Top infosec trends in the social media spotlight this week

Although it launched with the admittedly brilliant tagline, ‘Make America Date Again’, a new dating app aimed at Trump supporters hit the headlines for all the wrong reasons this week, after it was immediately found to be leaking its entire database of users.

As reported by TechCrunch, Donald Daters acquired more than 1,600 users on its launch day. This was known because a security researcher found issues with the app that made it possible to download the entire user database. Doh.

Donald Daters’ CEO Emily Moreno subsequently issued a statement to users that the company had taken “swift and decisive action” to fix the security issue, which was identified in the app’s third-party chat feature.

Following a cursory audit of the singles app, Motherboard editor-in-chief Jason Koebler issued a not-too-positive privacy report of his own:

From leaky dating apps to state-sponsored hacks, researchers at ESET said they have uncovered details of the successor to BlackEnergy – the APT group whose main toolset was last seen during the attack against the Ukrainian power grid in December 2015.

According to ESET, analysis of a malware framework attributed to a new threat group, dubbed GreyEnergy, has since been used to attack energy companies and other high-value targets in Ukraine and Poland for the past three years.

“GreyEnergy’s malware framework bears many similarities to BlackEnergy,” said ESET. “It is similarly modular in construction, so its functionality is dependent on the particular combination of modules its operator uploads to each of the targeted victim systems.”

ESET’s findings were widely reported around the world. However, at least one security specialist urged caution when it comes to linking this new malware framework to the BlackEnergy group:

In government news, it was revealed that the UK’s Ministry of Defence (MoD) was subject to dozens of data security incidents last year.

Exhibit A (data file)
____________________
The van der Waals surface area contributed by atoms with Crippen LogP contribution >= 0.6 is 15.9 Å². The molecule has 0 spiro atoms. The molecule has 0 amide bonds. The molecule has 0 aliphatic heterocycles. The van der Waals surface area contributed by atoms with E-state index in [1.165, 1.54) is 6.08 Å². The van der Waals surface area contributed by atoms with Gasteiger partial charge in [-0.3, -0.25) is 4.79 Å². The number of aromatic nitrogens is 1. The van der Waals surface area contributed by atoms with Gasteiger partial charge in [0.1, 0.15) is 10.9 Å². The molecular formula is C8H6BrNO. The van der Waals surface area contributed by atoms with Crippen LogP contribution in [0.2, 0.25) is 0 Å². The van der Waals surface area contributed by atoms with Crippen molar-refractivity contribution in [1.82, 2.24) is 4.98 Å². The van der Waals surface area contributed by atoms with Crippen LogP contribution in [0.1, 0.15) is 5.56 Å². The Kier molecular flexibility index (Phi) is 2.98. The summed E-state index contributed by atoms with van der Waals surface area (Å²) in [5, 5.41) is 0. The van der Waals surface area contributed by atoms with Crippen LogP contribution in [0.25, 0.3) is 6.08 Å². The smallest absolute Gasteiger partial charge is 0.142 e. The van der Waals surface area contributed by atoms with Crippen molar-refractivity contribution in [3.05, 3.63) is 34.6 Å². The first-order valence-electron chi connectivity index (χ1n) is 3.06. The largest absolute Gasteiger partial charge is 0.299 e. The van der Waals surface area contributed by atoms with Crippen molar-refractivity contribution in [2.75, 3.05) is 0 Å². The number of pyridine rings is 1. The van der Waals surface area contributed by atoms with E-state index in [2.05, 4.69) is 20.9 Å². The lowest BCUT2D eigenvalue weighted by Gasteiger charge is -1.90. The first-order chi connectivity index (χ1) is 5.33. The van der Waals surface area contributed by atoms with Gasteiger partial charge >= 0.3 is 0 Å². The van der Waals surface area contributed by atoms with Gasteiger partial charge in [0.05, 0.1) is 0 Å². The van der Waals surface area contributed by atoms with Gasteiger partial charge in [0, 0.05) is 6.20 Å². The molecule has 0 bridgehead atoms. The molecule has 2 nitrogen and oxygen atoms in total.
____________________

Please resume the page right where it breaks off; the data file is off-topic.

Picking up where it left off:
Heavily redacted documents obtained by Sky News indicate that the MoD “failed to protect military and defense data in 37 incidents” in 2017.

Across the Atlantic, meanwhile, the Pentagon has admitted that the personal information and credit card data of up to 30,000 military workers had been exposed following a third-party security breach.

According to the Associated Press, the breach of a “single commercial vendor” resulted in Defense Department travel records being compromised.

All this came as the US Government Accountability Office (GAO) issued a new report that suggests the Department of Defense is only just beginning to grapple with the scale of vulnerabilities impacting the security of its weapons systems.

While the report says the department has recently taken several steps to improve weapon systems cybersecurity, GAO said that almost all weapons tested between 2012 and 2017 have “mission critical” flaws.

“Using relatively simple tools and techniques, testers were able to take control of systems and largely operate undetected, due in part to basic issues such as poor password management and unencrypted communications,” the report reads.

And finally, following last week’s announcement that Google will close its floundering Google+ social media service, coupled with reports that YouTube was subject to a worldwide outage on October 16, one Reddit user has been harvesting karma by the bucketload after they published a tongue-in-cheek video that demonstrates what went wrong behind the scenes:

Check out the video here.